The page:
The next hook I'd like to talk about is useState. Wheeeeeeeee! This lets you add state to functional components. Pinch me. Let's take a look:

import React, { useState } from "react";

function StateComponent() {
  const [val, setVal] = useState({ count: 1, butts: false });

  useEffect(() => {
    setTimeout(() => {
      setVal((state) => ({
        ...state,
        count: 2,
      }));
    }, 1000);
  });

  return <p>Count: {val}</p>;
}

So in the above component, we see that useState's argument is the initial state. What it returns is an array of [value, valueSetter] that we use array destructuring to assign to our own local variables. Like useEffect you can have several mini states within your component as well, which is too much fun. Now, when setting our value, you see that I'm spreading the existing state in. There's a reason for that. Unlike setState that we are all used to in our class based components, a useState setter does not merge state, so that's on you. If I hadn't spread state, butts would have disappeared, and I'm personally not a fan of that.

Last I'd like to show useRef. It's not just for references to DOM elements/component instances in hook land. You can use it to reference anything's current value, which is helpful because sometimes scope gets tricky with hooks. Let's look at an absurdly simple example:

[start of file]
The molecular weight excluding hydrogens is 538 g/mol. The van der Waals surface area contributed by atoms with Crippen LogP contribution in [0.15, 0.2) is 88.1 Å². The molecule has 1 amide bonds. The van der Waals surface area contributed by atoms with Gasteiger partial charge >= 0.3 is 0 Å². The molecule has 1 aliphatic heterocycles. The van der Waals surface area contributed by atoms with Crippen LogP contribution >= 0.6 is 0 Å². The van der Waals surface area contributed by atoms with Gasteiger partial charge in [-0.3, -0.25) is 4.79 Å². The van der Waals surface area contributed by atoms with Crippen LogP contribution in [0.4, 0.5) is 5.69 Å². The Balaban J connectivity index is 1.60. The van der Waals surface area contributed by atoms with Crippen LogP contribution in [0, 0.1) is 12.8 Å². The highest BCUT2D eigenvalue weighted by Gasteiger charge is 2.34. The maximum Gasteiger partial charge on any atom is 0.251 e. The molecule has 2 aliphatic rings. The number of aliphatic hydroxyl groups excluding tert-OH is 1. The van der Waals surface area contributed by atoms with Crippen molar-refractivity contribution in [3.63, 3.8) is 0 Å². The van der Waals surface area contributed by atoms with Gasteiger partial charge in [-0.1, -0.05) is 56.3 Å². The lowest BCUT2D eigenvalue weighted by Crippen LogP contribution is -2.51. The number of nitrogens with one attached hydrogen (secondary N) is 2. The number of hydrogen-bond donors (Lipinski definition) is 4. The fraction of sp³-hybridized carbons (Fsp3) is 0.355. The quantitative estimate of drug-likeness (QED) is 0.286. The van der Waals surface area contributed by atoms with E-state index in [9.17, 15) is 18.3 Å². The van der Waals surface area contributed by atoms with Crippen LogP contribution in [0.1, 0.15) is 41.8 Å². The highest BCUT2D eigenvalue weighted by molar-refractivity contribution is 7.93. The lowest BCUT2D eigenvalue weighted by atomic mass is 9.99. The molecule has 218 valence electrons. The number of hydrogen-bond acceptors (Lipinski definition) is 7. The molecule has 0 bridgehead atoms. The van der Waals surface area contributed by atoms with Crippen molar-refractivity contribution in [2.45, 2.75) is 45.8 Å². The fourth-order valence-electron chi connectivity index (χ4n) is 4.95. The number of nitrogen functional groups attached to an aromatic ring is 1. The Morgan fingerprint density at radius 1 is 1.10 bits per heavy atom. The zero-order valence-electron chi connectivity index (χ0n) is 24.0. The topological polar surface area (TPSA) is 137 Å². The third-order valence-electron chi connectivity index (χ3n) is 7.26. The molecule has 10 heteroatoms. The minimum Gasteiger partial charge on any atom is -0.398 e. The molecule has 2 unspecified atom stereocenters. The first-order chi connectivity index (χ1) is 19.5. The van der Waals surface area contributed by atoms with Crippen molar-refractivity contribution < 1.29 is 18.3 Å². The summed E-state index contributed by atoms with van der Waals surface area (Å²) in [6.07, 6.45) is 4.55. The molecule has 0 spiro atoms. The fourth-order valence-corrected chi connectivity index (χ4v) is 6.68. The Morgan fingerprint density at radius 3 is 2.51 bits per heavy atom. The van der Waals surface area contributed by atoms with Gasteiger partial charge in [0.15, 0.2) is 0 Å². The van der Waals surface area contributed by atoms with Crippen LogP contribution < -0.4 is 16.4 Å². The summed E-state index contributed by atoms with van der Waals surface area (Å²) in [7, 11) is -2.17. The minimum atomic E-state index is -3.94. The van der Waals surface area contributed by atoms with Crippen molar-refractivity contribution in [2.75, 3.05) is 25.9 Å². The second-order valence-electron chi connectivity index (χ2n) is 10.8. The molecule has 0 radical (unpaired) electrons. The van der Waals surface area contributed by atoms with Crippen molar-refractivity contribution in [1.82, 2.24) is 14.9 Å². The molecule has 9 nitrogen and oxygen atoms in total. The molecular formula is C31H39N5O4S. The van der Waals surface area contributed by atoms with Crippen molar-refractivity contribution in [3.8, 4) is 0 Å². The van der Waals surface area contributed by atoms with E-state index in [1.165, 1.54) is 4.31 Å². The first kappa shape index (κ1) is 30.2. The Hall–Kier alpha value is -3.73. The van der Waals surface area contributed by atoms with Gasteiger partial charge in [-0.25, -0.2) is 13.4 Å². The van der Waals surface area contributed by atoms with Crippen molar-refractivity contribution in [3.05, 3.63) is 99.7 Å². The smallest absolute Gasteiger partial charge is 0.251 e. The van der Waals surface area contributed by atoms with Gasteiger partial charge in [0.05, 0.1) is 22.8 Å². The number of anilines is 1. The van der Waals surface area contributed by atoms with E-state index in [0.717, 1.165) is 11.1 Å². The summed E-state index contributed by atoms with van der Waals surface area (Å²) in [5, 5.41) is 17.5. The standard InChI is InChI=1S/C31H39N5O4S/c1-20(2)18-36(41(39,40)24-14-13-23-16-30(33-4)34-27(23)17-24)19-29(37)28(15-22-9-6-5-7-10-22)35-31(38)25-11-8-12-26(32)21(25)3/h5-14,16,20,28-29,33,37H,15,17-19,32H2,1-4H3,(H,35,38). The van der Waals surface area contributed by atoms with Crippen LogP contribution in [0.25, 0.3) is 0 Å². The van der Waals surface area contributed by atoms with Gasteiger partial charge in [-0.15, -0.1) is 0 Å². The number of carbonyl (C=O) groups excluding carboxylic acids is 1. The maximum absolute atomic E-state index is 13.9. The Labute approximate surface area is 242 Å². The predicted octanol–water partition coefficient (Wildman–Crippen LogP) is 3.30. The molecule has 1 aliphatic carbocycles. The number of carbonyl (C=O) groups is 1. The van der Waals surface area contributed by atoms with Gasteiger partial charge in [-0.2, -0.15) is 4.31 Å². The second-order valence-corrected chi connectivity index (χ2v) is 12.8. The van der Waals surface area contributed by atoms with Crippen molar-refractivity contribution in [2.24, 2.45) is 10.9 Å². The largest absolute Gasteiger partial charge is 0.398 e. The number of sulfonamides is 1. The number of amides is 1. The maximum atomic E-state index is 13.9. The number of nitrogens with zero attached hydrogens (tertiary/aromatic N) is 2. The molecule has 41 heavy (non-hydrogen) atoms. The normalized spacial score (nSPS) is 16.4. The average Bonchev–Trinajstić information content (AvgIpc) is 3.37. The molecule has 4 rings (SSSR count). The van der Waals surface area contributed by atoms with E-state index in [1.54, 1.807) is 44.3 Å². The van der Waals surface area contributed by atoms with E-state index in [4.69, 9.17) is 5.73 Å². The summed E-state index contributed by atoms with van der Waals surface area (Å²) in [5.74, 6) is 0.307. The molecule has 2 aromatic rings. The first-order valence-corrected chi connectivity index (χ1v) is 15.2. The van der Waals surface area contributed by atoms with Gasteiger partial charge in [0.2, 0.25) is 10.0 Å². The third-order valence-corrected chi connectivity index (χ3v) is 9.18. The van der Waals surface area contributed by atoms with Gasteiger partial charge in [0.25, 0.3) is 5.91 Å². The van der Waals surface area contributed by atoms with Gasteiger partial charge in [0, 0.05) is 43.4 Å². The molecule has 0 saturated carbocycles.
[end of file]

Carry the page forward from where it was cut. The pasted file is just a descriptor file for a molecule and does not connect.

import { useRef } from "react";

function MyComponent() {
  const myRef = useRef(0);

  return <p>{myRef.current}</p>;
}

Think of refs as a place to put things you might have put on a class instance, but aren't quite comfortable putting in state. If you have a value in your component that oddly isn't updating, use a ref chief.

Custom Hooks ๐Ÿ‹๏ธโ€

So while the built in hooks are dope, and you can use them all on their own, the downright coolest thing about hooks is that they are basically just primitives that you can use to create new custom hooks. And it's pretty straight forward.

To create a custom hook, just create a function, and have it use hooks. You can return something, but that's optional. Let's check out a basic custom hook:

import { useState, useEffect } from "react";

export function useWindowWidth() {
  const [width, setWidth] = useState(window.innerWidth);

  function handleResize() {
    setWidth(window.innerWidth);
  }

  useEffect(() => {
    window.addEventListener("resize", handleResize);